|Year : 2013 | Volume
| Issue : 1 | Page : 70-72
Penile lesion with inguinal adenopathy after intravesical Bacillus Calmette-Guerin instillation therapy
Guven Aslan1, Can Sevinc2, Burcin Tuna3, Sermin Ozkal3, Kutsal Yorukoglu3
1 Department of Urology, Dokuz Eylul University, School of Medicine, Izmir, Turkey
2 Department of Respiratory Medicine, Dokuz Eylul University, School of Medicine, Izmir, Turkey
3 Department of Pathology, Dokuz Eylul University, School of Medicine, Izmir, Turkey
|Date of Web Publication||3-Apr-2013|
Department of Urology, Dokuz Eylul University, School of Medicine, Inciralti, Izmir
Source of Support: None, Conflict of Interest: None
| Abstract|| |
Intravesical Bacillus Calmette-Guérin (BCG) is widely used as an adjuvant therapy in the treatment of non-muscle-invasive bladder cancer. BCG is generally well tolerated, though localized and systemic infectious complications may occur. Infection of the glans and inguinal adenopathy are rare local complications of intravesical BCG therapy. Traumatic urethral catheterization is one of the main causes. We report the case of a 75-year-old male who developed granulomatous balanitis and enlarged inguinal lymph nodes after five cycles of intravesical BCG treatment for transitional cell carcinoma of the bladder. Histology revealed giant cell granuloma. Oral antituberculous treatment was initiated with subsequent full recovery of penile lesions and adenopathy. Physicians who administer BCG must be familiar with the possible complications and their adequate management and should inform patients about the side-effects accordingly.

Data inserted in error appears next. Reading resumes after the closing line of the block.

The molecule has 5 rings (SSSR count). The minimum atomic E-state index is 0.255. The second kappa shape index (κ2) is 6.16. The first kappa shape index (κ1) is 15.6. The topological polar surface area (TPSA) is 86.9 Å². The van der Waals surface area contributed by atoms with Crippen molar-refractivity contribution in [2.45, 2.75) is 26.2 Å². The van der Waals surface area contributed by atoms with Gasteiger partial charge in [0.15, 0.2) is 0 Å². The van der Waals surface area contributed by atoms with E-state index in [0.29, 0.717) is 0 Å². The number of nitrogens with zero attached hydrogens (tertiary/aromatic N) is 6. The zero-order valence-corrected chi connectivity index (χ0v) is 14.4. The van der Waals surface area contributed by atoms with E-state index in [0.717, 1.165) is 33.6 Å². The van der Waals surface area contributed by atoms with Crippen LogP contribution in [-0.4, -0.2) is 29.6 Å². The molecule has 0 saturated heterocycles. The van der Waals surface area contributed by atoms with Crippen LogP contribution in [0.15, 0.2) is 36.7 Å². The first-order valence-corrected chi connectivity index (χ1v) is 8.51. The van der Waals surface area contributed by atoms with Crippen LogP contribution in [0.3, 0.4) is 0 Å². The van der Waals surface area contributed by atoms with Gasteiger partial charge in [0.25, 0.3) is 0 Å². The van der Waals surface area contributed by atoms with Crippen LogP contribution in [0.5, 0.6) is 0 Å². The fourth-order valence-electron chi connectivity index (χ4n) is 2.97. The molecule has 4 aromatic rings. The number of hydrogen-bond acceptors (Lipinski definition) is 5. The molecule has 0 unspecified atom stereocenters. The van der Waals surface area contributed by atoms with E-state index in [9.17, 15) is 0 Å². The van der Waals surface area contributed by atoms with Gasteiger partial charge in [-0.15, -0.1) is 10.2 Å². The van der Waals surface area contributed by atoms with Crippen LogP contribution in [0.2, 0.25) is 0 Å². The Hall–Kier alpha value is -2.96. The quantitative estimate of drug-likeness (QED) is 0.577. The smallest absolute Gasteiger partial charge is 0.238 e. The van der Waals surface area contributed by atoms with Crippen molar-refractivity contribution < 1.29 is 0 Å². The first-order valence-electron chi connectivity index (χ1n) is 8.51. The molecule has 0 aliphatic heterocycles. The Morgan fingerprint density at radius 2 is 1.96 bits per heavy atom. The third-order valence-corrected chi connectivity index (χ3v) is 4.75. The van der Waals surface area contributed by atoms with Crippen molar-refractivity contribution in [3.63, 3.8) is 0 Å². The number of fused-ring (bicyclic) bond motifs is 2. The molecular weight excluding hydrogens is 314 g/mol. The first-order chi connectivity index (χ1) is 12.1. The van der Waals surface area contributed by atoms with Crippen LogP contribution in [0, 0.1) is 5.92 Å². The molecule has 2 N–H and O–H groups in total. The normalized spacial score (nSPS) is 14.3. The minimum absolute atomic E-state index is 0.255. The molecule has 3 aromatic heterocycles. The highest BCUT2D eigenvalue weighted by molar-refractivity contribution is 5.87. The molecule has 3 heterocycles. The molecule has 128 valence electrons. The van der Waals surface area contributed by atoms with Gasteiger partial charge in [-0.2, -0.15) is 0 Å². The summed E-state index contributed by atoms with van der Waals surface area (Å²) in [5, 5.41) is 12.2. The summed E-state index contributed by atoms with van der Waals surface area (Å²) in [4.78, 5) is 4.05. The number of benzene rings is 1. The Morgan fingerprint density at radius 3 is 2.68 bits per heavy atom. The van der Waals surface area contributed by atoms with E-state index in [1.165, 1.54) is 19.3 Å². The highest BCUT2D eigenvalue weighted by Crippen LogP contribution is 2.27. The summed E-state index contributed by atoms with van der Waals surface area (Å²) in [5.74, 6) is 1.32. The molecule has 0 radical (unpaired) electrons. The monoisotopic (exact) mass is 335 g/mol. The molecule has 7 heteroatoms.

Keywords: Bladder cancer, Bacillus Calmette-Guerin, balanitis, complication, intravesical treatment
|How to cite this article:|
Aslan G, Sevinc C, Tuna B, Ozkal S, Yorukoglu K. Penile lesion with inguinal adenopathy after intravesical Bacillus Calmette-Guerin instillation therapy. Indian J Urol 2013;29:70-2
|How to cite this URL:|
Aslan G, Sevinc C, Tuna B, Ozkal S, Yorukoglu K. Penile lesion with inguinal adenopathy after intravesical Bacillus Calmette-Guerin instillation therapy. Indian J Urol [serial online] 2013 [cited 2020 Oct 22];29:70-2. Available from: https://www.indianjurol.com/text.asp?2013/29/1/70/109991
| Introduction|| |